Results to date indicate that high-dose therapy (HDT) with autologous stem cell support improves survival of patients with symptomatic multiple myeloma (MM). We performed a multicenter, sequential, randomized trial designed to assess the optimal timing of HDT and autotransplantation. Among 202 enrolled patients who were up to 56 years old, 185 were randomly assigned to receive HDT and peripheral blood stem cell (PBSC) autotransplantation (early HDT group, n = 91) or a conventional-dose chemotherapy (CCT) regimen (late HDT group, n = 94). In the late HDT group, HDT and transplantation were performed as rescue treament, in case of primary resistance to CCT or at relapse in responders. PBSC were collected before randomization, after mobilization by chemotherapy, and, in the two groups, HDT was preceded by three or four treatments with vincristine, doxorubicin, and methylprednisolone. Data were analyzed on an intent-to-treat basis using a sequential design. Within a median follow-up of 58 months, estimated median overall survival (OS) was 64.6 months in the early HDT group and 64 months in the late group. Survival curves were not different (P = .92, log-rank test). Median event-free survival (EFS) was 39 months in the early HDT group whereas median time between randomization and CCT failure was 13 months in the late group. Average time without symptoms, treatment, and treatment toxicity (TWiSTT) were 27.8 months (95% confidence interval [CI]; range, 23.8 to 31.8) and 22.3 months (range, 16.0 to 28.6) in the two groups, respectively. HDT with PBSC transplantation obtained a median OS exceeding 5 years in young patients with symptomatic MM, whether performed early, as first-line therapy, or late, as rescue treatment. Early HDT may be preferred because it is associated with a shorter period of chemotherapy.
© 1998 by The American Society of Hematology.
FOR THE LAST 30 YEARS, the mainstay of treatment in multiple myeloma (MM) has been melphalan and prednisone.1 With this treatment or other standard-dose drug combinations, the median survival is less than 3 years and may reach 5 years only in selected responder patients.2Complete remission (CR) is rare and less than 5% of patients live longer than 10 years.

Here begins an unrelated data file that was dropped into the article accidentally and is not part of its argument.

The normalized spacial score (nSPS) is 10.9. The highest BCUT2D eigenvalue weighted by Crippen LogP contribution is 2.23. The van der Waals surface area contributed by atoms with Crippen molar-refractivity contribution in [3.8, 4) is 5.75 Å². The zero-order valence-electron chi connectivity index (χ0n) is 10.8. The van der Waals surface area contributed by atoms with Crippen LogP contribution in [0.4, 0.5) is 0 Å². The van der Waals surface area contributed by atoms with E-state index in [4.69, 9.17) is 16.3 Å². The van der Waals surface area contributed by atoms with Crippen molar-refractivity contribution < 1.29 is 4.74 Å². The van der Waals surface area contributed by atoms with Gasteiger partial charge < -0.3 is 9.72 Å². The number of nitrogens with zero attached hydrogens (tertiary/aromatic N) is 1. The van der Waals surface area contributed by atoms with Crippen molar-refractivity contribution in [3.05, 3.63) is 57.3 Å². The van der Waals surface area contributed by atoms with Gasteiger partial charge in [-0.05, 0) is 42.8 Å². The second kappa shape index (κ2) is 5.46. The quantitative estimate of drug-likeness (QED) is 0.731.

Evidence of a dose-response effect for alkylating agents3has prompted studies of high-dose therapy (HDT) regimens followed by transplantation of syngeneic, allogeneic, or autologous bone marrow (BM) or peripheral blood stem cell (PBSC).4-8Transplantation from an allogeneic donor may have the advantage over autotransplantation of a potential “graft versus myeloma” effect, but the procedure still has a high level of related mortality.9
The phase II studies that have assessed HDT and autotransplantation in MM patients reported high response rates with 20% to 50% of apparent CR, and suggested a survival benefit over conventional-dose chemotherapy (CCT).10-13 This was recently confirmed by Attal et al,14 who randomly compared HDT plus autologous BM transplantation to CCT.
Since 1986, we have performed HDT and transplantation in myeloma patients using autologous PBSC rather than BM stem cells.15In 1990, considering that most young patients with symptomatic MM should receive HDT, either at diagnosis or when the disease would be refractory to a first-line CCT regimen, we initiated a multicenter sequential randomized clinical trial designed to assess the optimal timing of HDT and PBSC autotransplantation. We report the results of this trial in 202 previously untreated patients.
MATERIALS AND METHODS
Eligibility criteria included age less than 56 years and symptomatic MM. Patients were excluded if they had the following: (1) stable stage I MM (Durie and Salmon classification); (2) previous cytotoxic chemotherapy (other than one course of steroids and/or alkylating agents) or radiotherapy (other than a local irradiation not contraindicating further total body irradiation [TBI]); (3) severe abnormalities of cardiac, pulmonary, and hepatic functions; (4) serum creatinine level >300 μmol/L. All patients gave informed consent and the study was approved by an institutional ethics committee.